On translation

Jim Hamilton on translations. I’m sympathetic to his point about intertextuality; learning the biblical languages helps here and a good formal equivalence translation can be a good tool too (I’m more squeamish about the term literal than he is!). Note for example the notion that we should use the “actual words they use” when translating “rather than paraphrasing them.” Here’s the rub – we are not using the actual words – we are using different words, in different languages, with different semantic ranges, connotations and even intertexutality. Look at the history of English Bible readings for an example of intertextuality within the KJV rather than biblical languages.

The point is that some intertextuality is not translatable – yet we still translate even when the semantic domain and connotations and more of words in two languages aren’t equivalent. So, I think I would be a bit more hesitant on this front. I think we are wiser to suggest a range of translations be used, including at least one good formal equivalence one; and I might even be willing to suggest it as our first choice. But maybe not for all readers, and certainly not for all purposes.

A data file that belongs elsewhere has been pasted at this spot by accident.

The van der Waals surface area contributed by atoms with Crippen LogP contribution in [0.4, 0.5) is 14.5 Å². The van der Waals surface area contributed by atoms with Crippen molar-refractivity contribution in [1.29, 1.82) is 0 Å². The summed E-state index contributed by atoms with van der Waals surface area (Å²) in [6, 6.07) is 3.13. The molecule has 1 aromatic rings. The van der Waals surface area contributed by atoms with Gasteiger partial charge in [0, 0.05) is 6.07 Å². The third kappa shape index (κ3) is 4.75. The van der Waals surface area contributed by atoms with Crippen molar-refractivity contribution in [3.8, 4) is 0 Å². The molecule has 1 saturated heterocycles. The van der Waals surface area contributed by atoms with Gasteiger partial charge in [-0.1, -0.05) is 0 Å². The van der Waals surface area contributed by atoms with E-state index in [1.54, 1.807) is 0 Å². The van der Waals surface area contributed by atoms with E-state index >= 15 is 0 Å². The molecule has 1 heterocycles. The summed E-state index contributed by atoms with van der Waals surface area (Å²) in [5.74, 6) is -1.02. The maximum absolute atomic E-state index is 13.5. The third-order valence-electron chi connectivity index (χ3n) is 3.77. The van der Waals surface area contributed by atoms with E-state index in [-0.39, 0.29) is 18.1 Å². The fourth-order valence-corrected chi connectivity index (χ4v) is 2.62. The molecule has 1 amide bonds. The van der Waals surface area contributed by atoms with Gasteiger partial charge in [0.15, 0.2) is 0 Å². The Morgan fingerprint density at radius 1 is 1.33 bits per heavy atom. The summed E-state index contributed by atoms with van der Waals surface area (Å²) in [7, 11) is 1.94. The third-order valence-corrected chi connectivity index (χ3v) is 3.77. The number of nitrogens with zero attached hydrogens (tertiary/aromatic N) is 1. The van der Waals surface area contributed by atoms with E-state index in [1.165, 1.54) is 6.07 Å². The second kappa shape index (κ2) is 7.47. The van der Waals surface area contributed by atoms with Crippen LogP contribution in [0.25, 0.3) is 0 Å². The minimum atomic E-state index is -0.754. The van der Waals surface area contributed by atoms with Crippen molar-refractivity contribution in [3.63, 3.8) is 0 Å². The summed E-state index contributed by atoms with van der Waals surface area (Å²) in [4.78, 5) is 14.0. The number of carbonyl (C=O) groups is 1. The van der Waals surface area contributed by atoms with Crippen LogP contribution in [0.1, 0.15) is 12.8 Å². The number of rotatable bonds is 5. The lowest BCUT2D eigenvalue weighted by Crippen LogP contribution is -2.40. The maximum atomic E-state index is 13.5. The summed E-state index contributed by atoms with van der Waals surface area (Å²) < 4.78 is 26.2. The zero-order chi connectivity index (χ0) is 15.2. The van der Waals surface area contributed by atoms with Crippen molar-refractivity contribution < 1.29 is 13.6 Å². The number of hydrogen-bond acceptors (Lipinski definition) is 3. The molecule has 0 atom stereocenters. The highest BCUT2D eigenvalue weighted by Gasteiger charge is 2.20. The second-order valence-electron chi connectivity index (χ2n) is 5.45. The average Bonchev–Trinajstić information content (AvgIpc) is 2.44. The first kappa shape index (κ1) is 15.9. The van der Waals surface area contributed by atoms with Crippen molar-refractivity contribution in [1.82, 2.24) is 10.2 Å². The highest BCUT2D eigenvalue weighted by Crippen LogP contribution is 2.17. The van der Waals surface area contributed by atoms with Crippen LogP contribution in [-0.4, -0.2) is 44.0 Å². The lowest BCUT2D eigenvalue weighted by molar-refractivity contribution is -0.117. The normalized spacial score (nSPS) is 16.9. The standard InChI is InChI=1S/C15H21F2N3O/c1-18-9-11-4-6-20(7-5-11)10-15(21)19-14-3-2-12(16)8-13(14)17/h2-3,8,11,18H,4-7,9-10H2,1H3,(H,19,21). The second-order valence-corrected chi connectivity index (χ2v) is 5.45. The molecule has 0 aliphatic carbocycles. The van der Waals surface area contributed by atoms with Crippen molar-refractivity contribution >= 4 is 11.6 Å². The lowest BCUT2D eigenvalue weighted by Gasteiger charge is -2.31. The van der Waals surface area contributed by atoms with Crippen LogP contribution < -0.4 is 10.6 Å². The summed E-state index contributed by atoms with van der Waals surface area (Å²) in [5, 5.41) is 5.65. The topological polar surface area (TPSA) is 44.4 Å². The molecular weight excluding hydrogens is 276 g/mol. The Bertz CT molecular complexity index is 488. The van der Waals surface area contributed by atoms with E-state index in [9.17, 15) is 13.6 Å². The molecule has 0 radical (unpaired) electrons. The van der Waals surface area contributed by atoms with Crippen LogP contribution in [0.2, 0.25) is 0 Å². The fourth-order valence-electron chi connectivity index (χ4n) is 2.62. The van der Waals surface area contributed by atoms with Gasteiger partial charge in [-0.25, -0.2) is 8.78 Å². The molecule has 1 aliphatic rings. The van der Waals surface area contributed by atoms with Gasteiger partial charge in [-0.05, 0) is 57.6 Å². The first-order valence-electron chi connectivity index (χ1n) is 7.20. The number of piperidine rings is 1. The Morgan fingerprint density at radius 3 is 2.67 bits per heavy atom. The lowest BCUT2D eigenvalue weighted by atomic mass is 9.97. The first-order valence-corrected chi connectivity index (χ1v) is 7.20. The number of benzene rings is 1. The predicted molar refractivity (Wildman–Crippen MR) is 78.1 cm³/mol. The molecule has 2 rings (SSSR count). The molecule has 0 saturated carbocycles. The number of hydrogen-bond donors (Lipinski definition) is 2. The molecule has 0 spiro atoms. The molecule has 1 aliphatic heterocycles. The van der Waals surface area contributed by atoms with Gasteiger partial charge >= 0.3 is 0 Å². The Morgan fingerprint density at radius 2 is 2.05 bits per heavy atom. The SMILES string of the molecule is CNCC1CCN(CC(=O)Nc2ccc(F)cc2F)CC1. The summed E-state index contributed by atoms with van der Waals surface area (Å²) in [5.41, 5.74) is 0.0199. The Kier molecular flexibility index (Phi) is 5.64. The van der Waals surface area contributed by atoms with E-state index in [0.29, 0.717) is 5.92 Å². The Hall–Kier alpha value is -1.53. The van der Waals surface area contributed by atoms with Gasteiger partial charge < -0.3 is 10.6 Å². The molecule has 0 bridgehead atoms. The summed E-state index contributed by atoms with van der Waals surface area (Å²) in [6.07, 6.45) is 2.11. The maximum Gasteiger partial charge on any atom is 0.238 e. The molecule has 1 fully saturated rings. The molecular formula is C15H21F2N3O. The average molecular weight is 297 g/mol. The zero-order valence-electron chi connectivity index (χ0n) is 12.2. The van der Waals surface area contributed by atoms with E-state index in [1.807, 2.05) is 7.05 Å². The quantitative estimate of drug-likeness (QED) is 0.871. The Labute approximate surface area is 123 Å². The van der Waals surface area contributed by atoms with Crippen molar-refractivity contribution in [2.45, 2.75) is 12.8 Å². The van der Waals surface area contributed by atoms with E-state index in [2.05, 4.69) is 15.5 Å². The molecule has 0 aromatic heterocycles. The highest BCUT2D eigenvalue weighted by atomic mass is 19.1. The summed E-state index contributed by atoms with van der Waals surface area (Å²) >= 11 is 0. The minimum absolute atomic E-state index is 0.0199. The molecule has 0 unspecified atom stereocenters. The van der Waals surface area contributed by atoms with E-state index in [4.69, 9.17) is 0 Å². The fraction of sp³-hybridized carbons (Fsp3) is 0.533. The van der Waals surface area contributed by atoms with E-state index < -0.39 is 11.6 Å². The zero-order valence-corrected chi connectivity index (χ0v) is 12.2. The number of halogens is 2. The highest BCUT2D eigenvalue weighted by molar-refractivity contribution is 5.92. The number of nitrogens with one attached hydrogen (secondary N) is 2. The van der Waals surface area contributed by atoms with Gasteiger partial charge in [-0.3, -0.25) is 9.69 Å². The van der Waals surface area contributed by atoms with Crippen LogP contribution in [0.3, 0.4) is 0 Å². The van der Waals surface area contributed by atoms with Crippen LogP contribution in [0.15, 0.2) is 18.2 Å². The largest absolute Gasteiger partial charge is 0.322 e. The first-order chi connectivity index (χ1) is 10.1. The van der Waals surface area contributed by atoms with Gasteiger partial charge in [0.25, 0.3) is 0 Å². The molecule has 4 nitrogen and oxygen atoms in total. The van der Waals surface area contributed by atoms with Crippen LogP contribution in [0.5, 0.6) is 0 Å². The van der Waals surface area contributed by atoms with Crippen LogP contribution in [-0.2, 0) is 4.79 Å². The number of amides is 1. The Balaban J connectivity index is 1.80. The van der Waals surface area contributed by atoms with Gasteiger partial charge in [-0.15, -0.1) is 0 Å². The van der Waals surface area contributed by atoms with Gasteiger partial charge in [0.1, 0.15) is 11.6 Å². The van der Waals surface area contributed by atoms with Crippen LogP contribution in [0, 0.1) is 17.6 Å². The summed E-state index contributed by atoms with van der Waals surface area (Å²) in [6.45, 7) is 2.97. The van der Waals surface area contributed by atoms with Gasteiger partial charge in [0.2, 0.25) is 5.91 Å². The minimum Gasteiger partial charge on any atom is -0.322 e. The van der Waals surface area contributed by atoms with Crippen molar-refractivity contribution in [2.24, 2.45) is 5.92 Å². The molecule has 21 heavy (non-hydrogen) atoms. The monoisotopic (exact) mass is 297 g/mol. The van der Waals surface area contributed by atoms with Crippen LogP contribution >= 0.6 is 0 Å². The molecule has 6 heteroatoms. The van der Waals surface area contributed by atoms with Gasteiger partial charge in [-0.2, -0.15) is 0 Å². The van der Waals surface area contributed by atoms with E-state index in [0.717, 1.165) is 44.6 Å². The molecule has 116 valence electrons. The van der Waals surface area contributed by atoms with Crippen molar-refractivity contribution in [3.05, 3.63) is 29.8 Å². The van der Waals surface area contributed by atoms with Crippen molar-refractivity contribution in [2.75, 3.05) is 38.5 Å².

I do wonder if the idea of “points being scored” is a capitulation, at least at some level, to the idea of language being a power issue. I’m not willing to say that is always the case, so I think we would be wise not to turn this into a culture war front, or at least in only a minimal way.

 

I’m especially careful on the language of gender. If English had been formed differently (like some other languages) we wouldn’t have these debates about inclusive translations. And if English changes enough, we’ll stop having them again. I don’t think we’re there yet (and perhaps we won’t make it). But it seems to me that in parts of our English speaking world we’ve made a pretty serious shift. I’m not sure we can go all “language Amish” and still remain relevant. A couple of decades will help us know better.

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